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Palm oil producers in Indonesia reject moratorium on forest destruction

Palm oil producers in Indonesia reject moratorium on forest destruction

Palm oil producers in Indonesia reject moratorium on forest destruction
August 28, 2008

Palm oil companies operating in Indonesia have rejected a proposed moratorium on clearing forests and peatlands for oil palm plantations, reports the Jakarta Post.

The Indonesian Palm Oil Producers Association (GAPKI) — a group with 250 palm oil producers — said that a ban on converting natural ecosystem for oil palm estates would hurt the economy, increasing unemployment and poverty.

“Indonesia does not need to apply a moratorium on its forest. GAPKI strongly rejects the forest conversion moratorium idea,” GAPKI executive Derom Bangun was quoted as saying by the Jakarta Post at a Greenpeace-organized conference on palm oil in Semarang, Indonesia.

Derom’s comments come three months after Didiek Hadjar Goenadi, executive director of GAPKI, said that palm oil companies would only develop “idle land” — including former forest concession areas, some of which include rainforests and peatlands. At the time Didiek estimated that Indonesia has some seven million hectares of idle land suitable for oil palm or rubber plantations.

Speaking at the Greenpeace meeting Tuesday, Derom also said that efforts to fight climate change by conserving forests are a way to let developed nations off the hook for their emissions.

Oil palm plantation and forest in Malaysian Borneo.

Oil palm plantations and heavily logged forest near Lahad Datu, Malaysia. Photos by Rhett A. Butler

“If we stop expanding our business, many rich nations will be happy because then they don’t need to take action to tackle global warming. We don’t want to be the good boy.”

Instead, Derom said that palm oil producers are working voluntarily to reduce their impact when establishing new plantations by following guidelines set forth by the Roundtable on Sustainable Palm Oil (RSPO). The initiative, founded in 2003 by the palm oil industry and environmental groups as a way to “green” operations and reward members for compliance, was recently eviscerated by a Greenpeace report which uncovered evidence of “cheating” by members, including sub-contacting to unscrupulous operators. Since the report, RSPO has promised stricter rules.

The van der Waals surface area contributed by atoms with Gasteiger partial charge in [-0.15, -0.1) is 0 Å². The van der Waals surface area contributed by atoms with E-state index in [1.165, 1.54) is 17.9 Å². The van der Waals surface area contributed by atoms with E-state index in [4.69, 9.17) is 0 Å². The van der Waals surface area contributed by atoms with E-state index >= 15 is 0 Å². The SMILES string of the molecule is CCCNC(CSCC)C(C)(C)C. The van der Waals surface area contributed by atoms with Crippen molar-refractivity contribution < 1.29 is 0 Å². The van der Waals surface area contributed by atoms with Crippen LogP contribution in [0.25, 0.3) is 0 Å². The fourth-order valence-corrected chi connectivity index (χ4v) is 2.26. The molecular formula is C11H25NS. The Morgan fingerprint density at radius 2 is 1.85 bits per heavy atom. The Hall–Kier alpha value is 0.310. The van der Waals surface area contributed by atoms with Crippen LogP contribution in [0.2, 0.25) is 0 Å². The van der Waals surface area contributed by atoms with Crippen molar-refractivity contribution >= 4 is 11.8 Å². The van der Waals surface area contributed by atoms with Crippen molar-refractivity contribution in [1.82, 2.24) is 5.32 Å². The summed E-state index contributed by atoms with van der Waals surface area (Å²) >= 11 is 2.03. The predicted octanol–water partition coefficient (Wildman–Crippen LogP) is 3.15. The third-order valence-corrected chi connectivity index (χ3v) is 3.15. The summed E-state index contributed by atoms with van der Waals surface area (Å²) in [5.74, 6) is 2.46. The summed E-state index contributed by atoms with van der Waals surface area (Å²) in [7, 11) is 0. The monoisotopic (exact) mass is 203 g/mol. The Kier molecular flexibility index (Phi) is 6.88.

In recent months palm oil has seen rising consumer backlash in the United States and Western Europe as a result of campaigns by environmental groups who say oil palm expansion in Indonesia — especially on the islands of Sumatra, Borneo (Kalimantan), and New Guinea (Papua) — is fueling deforestation and threatening endangered species like the orangutan. Earlier this month, the San Francisco-based Rainforest Action Network started tagging palm oil-containing goods in grocery stores with stickers warning the product “May contain rainforest destruction”.

Indonesia is the world’s largest palm oil producer, producing 17.2 million tons from 6.7 million hectares of plantations in 2007, but recent research indicates that its expansion has indeed come partly at the expense of natural forests. A study published in the journal Conservation Letters showed that more than half of oil palm expansion in Indonesia between 1990 and 2005 occurred on forest land.

Overall, Indonesia lost more than 1.8 million hectares (4.7 m acres) of forest annually between 2000 and 2005, giving it the second highest rate of forest loss after Brazil. Scientists say the clearing of forest and peatlands is also releasing large amounts of greenhouse gases into the atmosphere. By some estimates, Indonesia is the third largest emitter of carbon dioxide globally, largely due to land degradation.

Indonesia’s deforestation — and the fires associated with land-clearing — has sparked regional controversy in recent years. Tired of the choking haze that emerges from forest fires each dry season and causes wide-ranging health and economic impacts, Malaysia and Singapore have asked Indonesia to crack down on burning. While Indonesia is now collaborating on fire prevention and control strategies with its neighbors, the country notes that fires are often set by Singaporean and Malaysian oil palm firms operating on Indonesian soil.

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